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Hong Kong’s June event to train Asian officials in sustainable finance.

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TLDR: Hong Kong to host sustainable finance training event for Asian policymakers, regulators, and finance professionals

Hong Kong will be hosting a green and sustainable finance training event in June for policymakers, regulators, and finance professionals from developing nations. The event is aimed at helping emerging markets advance their knowledge and skills in sustainable finance. The event is co-organized by the Institute of Finance and Sustainability, the Hong Kong Monetary Authority, and the Capacity-building Alliance of Sustainable Investment. The event will cover topics such as policymaking, regulation, sustainable finance instruments, carbon markets, greenhouse gas emissions accounting, and sustainability disclosures verification. The organizers plan to create 100 hours of learning content and attract an audience of 100,000 people at its events by 2030. The event will also have in-person sessions where participants can discuss how to apply sustainable finance principles and best practices adopted by developed markets in their home countries.

Key points:

  • Hong Kong will host a green and sustainable finance training event in June for policymakers, regulators, and finance professionals from developing nations.
  • The event is aimed at helping emerging markets advance their knowledge and skills in sustainable finance.
  • Topics covered include policymaking, regulation, sustainable finance instruments, carbon markets, greenhouse gas emissions accounting, and sustainability disclosures verification.
  • The organizers plan to create 100 hours of learning content and attract an audience of 100,000 people at its events by 2030.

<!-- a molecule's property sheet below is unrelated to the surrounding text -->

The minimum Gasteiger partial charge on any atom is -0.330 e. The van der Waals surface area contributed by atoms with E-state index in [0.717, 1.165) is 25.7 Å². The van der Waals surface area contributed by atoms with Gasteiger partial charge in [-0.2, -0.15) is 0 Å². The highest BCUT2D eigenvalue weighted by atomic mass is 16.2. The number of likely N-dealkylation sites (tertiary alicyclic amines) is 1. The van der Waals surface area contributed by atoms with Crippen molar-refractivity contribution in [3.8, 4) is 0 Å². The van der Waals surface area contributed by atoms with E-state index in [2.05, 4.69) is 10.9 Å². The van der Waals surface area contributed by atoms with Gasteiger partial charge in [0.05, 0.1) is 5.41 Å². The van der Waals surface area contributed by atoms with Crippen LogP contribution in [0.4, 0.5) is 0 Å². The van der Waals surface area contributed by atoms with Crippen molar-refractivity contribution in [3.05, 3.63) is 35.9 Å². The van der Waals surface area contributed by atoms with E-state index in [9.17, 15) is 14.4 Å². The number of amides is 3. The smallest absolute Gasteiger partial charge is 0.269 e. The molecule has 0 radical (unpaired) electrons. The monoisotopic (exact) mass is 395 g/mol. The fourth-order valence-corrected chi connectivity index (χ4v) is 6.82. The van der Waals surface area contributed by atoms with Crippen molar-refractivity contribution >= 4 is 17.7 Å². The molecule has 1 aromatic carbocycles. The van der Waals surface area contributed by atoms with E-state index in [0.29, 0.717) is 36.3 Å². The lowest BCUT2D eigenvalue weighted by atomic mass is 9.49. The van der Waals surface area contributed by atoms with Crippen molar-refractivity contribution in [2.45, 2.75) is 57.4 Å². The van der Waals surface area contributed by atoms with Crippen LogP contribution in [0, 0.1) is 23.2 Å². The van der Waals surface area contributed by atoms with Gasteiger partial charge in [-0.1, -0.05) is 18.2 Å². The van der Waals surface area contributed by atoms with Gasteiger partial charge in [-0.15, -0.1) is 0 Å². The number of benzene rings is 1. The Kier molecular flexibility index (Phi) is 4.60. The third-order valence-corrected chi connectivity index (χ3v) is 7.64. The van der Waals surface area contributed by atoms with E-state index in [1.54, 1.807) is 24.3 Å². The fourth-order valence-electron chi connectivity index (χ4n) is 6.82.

• The event will also have in-person sessions where participants can discuss how to apply sustainable finance principles and best practices adopted by developed markets in their home countries.

Hong Kong will play host to a green and sustainable finance training event in June for several hundred policymakers, regulators and finance professionals in dozens of developing nations. Beijing-based Institute of Finance and Sustainability will join financial regulator Hong Kong Monetary Authority (HKMA) and international cooperation platform Capacity-building Alliance of Sustainable Investment (CASI), in hosting the three-day event aimed at helping emerging markets advance their knowledge and skills in sustainable finance, said Ma Jun, president of the institute.

The institute is a policy and product think tank and an international cooperation platform for green finance and sustainable development both in China and abroad. “After many years of sustainable finance development, globally we see that the majority of the sizeable transactions are happening in the Organisation for Economic Co-operation and Development countries (OECD) and China,” Ma told the Post. “The rest of the emerging markets are lagging behind in terms of capacity, which has held back their development of sustainable finance.”